Some eye- and vision-related health concerns may be attributed to digital eye strain, or what is more commonly known these days as computer vision syndrome (CVS). Before visiting your doctor about vision therapy, it’s a good idea to find out more about CVS, which is one of the primary causes of dry eye syndrome.

experiencing computer vision syndrome


Computer vision syndrome or digital eye strain often results from the excessive use of screened devices, such as computers, electronic readers (e-readers), tablets, and smartphones. You’re probably aware that looking at such devices can make you forget about the time, so you might not notice that you have been looking at a digital screen for several hours.

This may lead to dry eyes, eye discomfort and vision problems. Such issues seem to get worse the longer you look at a screen.

Even if you’re not the type to check your phone and spend hours using it, you might still be exposed to CVS if you work with a computer. The average working American typically uses a computer in the office or at home for up to seven hours a day.

The conditions in which you work can also exacerbate the symptoms of CVS:

  • Wrong viewing distances or angles
  • Glare on the screen you are using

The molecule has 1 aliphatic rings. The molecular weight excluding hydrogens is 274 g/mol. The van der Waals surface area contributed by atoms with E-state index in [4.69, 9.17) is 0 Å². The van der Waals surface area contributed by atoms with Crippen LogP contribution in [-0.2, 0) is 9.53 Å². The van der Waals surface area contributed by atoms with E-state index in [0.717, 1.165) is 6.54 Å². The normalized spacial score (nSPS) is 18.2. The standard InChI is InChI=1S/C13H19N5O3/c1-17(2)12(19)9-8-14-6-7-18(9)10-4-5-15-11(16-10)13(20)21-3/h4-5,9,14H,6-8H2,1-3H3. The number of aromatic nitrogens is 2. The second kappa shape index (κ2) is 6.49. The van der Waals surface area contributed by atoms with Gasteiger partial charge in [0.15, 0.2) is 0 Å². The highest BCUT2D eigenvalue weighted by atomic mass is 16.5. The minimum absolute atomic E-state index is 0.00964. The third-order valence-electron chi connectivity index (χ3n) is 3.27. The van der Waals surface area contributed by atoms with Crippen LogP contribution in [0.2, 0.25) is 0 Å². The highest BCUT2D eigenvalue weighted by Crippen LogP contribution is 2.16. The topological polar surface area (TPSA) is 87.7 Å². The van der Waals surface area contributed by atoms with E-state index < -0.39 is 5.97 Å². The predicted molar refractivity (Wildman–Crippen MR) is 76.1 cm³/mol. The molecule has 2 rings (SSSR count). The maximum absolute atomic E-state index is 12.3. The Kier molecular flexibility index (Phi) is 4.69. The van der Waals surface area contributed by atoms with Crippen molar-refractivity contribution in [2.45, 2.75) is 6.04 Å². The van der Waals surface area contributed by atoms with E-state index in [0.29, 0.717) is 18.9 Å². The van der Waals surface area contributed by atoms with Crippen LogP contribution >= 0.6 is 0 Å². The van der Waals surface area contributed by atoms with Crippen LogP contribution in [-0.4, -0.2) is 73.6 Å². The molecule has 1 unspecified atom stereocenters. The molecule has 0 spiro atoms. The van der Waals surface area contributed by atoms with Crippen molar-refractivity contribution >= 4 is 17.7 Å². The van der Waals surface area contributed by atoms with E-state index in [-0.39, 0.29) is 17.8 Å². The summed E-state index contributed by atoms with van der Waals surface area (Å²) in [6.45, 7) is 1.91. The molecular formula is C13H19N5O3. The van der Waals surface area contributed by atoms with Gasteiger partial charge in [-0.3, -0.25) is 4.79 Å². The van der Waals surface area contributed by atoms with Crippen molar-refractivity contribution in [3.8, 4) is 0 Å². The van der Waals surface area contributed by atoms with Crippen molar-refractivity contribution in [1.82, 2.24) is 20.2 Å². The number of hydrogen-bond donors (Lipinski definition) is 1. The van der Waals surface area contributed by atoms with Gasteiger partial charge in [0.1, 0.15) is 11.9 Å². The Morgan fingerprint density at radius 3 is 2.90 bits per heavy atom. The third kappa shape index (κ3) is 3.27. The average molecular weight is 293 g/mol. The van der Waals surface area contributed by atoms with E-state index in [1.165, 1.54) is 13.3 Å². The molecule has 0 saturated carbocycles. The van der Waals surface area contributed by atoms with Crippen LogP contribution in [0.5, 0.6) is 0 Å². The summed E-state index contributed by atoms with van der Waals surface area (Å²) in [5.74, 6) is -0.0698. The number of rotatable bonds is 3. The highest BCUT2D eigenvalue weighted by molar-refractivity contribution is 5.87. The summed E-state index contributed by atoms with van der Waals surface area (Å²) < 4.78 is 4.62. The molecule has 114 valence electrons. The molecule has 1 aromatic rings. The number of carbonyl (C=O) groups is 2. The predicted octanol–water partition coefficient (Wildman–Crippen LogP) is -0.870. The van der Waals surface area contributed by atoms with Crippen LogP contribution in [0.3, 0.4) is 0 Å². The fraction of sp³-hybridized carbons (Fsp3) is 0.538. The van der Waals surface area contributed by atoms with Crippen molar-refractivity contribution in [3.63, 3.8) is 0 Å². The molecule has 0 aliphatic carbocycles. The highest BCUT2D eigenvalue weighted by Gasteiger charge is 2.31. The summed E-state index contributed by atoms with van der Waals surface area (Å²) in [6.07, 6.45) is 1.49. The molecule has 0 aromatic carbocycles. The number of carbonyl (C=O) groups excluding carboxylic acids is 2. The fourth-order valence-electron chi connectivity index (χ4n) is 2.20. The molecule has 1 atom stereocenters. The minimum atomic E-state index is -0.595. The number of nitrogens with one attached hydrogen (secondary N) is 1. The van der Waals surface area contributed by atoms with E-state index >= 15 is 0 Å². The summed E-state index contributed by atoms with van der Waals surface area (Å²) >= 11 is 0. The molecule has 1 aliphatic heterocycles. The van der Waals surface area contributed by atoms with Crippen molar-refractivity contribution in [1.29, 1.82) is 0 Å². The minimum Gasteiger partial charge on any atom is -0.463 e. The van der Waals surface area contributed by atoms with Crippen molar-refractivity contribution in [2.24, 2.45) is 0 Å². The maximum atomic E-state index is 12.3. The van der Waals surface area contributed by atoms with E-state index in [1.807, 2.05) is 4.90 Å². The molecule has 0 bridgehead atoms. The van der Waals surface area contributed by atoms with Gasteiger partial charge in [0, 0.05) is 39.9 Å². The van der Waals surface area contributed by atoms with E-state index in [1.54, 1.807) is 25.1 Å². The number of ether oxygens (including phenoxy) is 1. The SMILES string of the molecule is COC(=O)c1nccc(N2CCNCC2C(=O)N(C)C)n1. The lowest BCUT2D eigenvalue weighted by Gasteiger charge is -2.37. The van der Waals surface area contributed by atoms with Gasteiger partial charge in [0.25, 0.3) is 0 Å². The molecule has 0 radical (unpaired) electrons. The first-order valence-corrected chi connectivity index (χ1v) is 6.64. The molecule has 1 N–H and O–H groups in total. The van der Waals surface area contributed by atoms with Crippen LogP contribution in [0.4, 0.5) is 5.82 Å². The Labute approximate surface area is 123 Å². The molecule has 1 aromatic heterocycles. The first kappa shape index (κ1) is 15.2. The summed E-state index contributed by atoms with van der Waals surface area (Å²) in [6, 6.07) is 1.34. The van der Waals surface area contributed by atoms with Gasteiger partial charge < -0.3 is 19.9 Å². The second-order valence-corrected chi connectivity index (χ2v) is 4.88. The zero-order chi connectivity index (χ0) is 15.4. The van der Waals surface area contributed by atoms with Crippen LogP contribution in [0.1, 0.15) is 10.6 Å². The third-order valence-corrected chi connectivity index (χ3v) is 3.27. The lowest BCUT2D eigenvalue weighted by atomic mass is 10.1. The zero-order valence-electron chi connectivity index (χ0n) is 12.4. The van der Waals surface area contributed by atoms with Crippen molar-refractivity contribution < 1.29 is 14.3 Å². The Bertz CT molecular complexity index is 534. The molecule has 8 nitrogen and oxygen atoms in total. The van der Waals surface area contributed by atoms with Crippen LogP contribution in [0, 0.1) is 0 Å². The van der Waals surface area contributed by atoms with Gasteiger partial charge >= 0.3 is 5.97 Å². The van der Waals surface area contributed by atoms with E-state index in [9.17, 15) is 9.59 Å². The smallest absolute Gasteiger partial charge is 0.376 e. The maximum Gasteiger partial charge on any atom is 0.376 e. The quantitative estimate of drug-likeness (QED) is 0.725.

• Improper lighting
  • Poor seating posture
  • Vision problems that are adding to the issue
  • Or a combination of all or any of these problems


A group of symptoms may point to CVS:

  • Dry eyes
  • Blurry vision
  • Headaches
  • Eyestrain
  • Pain in the shoulder and the neck


Following the 20/20/20 rule is a good way to alleviate the symptoms of CVS. This rule simply suggests taking a 20-second break every 20 minutes you spend using a digital screen and looking at something 20 feet away from you. This helps your eyes refocus and rest.

Treatments for other common causes of blurred vision, or for myopia or hyperopia, can help, especially if these conditions are worsened by CVS. Wearing prescription glasses or contact lenses, or signing up for corneal reshaping technology, are good examples.

Even if you don’t need glasses, asking your optometrist to prescribe eyeglasses made specifically for protecting your eyes from the effects of a computer screen can improve your experience.

Ask your doctor about vision therapy, as well, if eye focusing or coordination is your problem.

Your doctor might also recommend the use of artificial tears. However, you can also try blinking your eyes more frequently during screen times to encourage tear production.

You can ask Excel Eyecare OD PA for more information about CVS and how to deal with it. You can also consult us about LASIK eye surgery and how it can improve your eyesight even without the use of eyeglasses or contact lenses. Call us today at (980) 319-1870 or schedule an appointment here.